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Center for Advanced Studies in Child Welfare

Center for Advanced Studies in Child Welfare

January 2012 Archives

Adoptions in 2007 and 2008

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cover_AJ-0023A_page_1.pngThe Child Welfare Information Gateway has published a report on the number of children adopted in 2007 and 2008. For those who study adoption, this is an important update, as the last major report by the Children's Bureau looked at the numbers of children adopted in 2000-2001.

According to the report: There is no single source for the total number of children adopted in the United States, and no straightforward way to determine the total number of adoptions, even when multiple data sources are used. This report gives best estimates of the numbers of children adopted in each of the States for 2007 and 2008 from state courts, the Adoption and Foster Care Analysis and Reporting System (AFCARS), and the U.S. Department of State.

Some of the findings from the report:


  • About 40% of the adoptions that occur are from public child welfare agencies (i.e. foster care adoption)

  • About 13-14% of adoptions are international adoptions

  • About 46-47% of adoptions are from private agencies.

The report is downloadable here or you can visit the Child Welfare Information Gateway page to see the table of contents or to dowload specific chapters of the report.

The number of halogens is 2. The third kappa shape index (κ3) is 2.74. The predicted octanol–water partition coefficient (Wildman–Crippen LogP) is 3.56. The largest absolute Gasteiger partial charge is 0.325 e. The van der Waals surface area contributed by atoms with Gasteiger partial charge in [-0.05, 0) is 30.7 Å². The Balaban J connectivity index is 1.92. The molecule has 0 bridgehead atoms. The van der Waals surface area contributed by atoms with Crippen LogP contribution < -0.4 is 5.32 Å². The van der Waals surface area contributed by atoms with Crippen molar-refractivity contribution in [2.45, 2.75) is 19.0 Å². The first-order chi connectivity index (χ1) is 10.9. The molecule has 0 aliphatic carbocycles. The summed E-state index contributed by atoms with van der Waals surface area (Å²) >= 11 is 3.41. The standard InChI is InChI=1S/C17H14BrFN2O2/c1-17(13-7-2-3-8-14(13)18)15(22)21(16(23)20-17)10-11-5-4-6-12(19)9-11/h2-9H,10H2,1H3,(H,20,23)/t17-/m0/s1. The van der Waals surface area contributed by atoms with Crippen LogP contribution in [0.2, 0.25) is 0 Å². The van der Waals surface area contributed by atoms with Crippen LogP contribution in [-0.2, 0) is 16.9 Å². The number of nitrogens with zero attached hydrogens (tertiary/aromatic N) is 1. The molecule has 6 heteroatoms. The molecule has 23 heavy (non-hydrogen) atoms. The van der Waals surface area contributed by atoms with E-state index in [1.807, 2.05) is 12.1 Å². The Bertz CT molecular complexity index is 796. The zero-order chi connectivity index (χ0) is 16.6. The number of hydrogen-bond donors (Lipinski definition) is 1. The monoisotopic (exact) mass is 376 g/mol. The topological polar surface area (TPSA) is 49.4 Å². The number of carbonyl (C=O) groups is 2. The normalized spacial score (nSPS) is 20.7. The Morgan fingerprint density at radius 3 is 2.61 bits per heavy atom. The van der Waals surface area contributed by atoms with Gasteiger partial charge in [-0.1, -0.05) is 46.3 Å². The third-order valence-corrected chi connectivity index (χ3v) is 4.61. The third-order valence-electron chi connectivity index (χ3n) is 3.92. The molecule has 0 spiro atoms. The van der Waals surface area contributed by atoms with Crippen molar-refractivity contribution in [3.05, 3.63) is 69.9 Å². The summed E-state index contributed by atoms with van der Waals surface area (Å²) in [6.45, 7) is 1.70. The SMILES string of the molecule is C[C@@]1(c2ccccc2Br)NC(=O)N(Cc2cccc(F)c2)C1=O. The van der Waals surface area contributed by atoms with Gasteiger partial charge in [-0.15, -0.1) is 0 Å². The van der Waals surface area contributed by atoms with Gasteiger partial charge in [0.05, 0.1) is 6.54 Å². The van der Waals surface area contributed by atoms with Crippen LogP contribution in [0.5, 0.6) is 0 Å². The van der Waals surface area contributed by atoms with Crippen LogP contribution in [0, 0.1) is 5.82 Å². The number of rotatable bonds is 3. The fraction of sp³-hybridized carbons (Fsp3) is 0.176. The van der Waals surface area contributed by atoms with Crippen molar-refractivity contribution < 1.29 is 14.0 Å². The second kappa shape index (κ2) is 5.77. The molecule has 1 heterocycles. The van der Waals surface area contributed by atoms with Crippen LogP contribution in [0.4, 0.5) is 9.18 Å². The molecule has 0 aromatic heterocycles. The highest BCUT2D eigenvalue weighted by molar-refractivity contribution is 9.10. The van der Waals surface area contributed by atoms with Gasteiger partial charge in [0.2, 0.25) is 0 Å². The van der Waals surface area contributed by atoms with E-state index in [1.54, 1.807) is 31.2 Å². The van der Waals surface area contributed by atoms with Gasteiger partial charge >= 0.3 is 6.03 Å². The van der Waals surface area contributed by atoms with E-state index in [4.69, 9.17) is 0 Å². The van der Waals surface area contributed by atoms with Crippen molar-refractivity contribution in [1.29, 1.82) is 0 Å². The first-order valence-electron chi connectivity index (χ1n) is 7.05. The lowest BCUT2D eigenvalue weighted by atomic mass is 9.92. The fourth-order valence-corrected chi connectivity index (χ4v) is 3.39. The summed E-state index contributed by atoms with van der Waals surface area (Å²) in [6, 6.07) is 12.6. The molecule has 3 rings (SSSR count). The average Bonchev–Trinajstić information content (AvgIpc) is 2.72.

Over the past few days, several articles have reported this story about an Indian family living in Norway whose children were placed in foster care, sparking accusations of racial and cultural prejudice.

According to The Telegraph article that was published today, Norway has accused the parents of over-feeding their children and allowing them to co-sleep. Norweigan social workers also claim the children's mother suffers from depression,

BBAW4Y_2118435b.jpg[Photo by Alamy]

According to the children's grandparents, the allegations that led to the removal of the children are culturally-accepted ways of child-rearing in their culture, where it is common practice for mothers to "push food into their toddler's mouths" and where "children often sleep in their parents' bed until they are six or seven."

In The Telegraph, the head of the Child Welfare Services is quoted as saying, "I most strongly deny that this case in any way is based on cultural prejudice or misinterpretation. I am unable to give any comments regarding the particular grounds in this case because of our duty of confidentiality."

According to the article, Norwegian officials have determined the children will remain in foster care in Norway until they are 18 years old. The family is pushing for the children to be cared for by their grandparents, but according to the article, Indian officials are getting involved.

Read the article in full here.

Another article on this story: Reunite Indian Kids with Parents, Delhi Urges Oslo

Weekly news round-up

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Each Friday on the Stability, Permanency and Adoption blog we will provide a selection of news from the past week that you may have missed.

Today's news round up: